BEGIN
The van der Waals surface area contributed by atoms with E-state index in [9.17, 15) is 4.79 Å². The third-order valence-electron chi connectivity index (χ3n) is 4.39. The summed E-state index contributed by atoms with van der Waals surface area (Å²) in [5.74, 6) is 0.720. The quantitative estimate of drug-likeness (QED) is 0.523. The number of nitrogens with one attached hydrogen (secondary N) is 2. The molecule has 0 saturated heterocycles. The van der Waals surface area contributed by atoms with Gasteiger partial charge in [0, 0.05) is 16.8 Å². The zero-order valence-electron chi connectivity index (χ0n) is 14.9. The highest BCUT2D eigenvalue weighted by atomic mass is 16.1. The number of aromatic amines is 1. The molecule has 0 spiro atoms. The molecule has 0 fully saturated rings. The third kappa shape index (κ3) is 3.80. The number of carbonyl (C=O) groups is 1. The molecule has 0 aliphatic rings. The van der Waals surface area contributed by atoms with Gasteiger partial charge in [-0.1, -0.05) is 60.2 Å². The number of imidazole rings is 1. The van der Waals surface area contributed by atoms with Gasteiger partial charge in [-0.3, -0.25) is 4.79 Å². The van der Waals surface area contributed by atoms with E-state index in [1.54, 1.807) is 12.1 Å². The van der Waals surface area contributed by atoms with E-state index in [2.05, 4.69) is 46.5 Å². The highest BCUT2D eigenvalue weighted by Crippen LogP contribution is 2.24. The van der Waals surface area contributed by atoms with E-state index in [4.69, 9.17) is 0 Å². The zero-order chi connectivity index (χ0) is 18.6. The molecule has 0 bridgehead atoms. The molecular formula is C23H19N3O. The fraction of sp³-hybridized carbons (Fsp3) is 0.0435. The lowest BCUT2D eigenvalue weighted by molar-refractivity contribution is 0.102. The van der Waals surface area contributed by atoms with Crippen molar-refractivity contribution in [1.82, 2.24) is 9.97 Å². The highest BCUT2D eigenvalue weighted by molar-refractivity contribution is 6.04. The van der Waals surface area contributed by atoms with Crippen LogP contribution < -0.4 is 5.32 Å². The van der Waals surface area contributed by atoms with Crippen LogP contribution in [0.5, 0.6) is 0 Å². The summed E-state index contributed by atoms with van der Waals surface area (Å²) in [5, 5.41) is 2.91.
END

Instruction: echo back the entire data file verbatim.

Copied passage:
The van der Waals surface area contributed by atoms with E-state index in [9.17, 15) is 4.79 Å². The third-order valence-electron chi connectivity index (χ3n) is 4.39. The summed E-state index contributed by atoms with van der Waals surface area (Å²) in [5.74, 6) is 0.720. The quantitative estimate of drug-likeness (QED) is 0.523. The number of nitrogens with one attached hydrogen (secondary N) is 2. The molecule has 0 saturated heterocycles. The van der Waals surface area contributed by atoms with Gasteiger partial charge in [0, 0.05) is 16.8 Å². The zero-order valence-electron chi connectivity index (χ0n) is 14.9. The highest BCUT2D eigenvalue weighted by atomic mass is 16.1. The number of aromatic amines is 1. The molecule has 0 spiro atoms. The molecule has 0 fully saturated rings. The third kappa shape index (κ3) is 3.80. The number of carbonyl (C=O) groups is 1. The molecule has 0 aliphatic rings. The van der Waals surface area contributed by atoms with Gasteiger partial charge in [-0.1, -0.05) is 60.2 Å². The number of imidazole rings is 1. The van der Waals surface area contributed by atoms with Gasteiger partial charge in [-0.3, -0.25) is 4.79 Å². The van der Waals surface area contributed by atoms with E-state index in [1.54, 1.807) is 12.1 Å². The van der Waals surface area contributed by atoms with E-state index in [2.05, 4.69) is 46.5 Å². The highest BCUT2D eigenvalue weighted by Crippen LogP contribution is 2.24. The van der Waals surface area contributed by atoms with E-state index in [4.69, 9.17) is 0 Å². The zero-order chi connectivity index (χ0) is 18.6. The molecule has 0 bridgehead atoms. The molecular formula is C23H19N3O. The fraction of sp³-hybridized carbons (Fsp3) is 0.0435. The lowest BCUT2D eigenvalue weighted by molar-refractivity contribution is 0.102. The van der Waals surface area contributed by atoms with Crippen molar-refractivity contribution in [1.82, 2.24) is 9.97 Å². The highest BCUT2D eigenvalue weighted by molar-refractivity contribution is 6.04. The van der Waals surface area contributed by atoms with Crippen LogP contribution < -0.4 is 5.32 Å². The van der Waals surface area contributed by atoms with Crippen LogP contribution in [0.5, 0.6) is 0 Å². The summed E-state index contributed by atoms with van der Waals surface area (Å²) in [5, 5.41) is 2.91.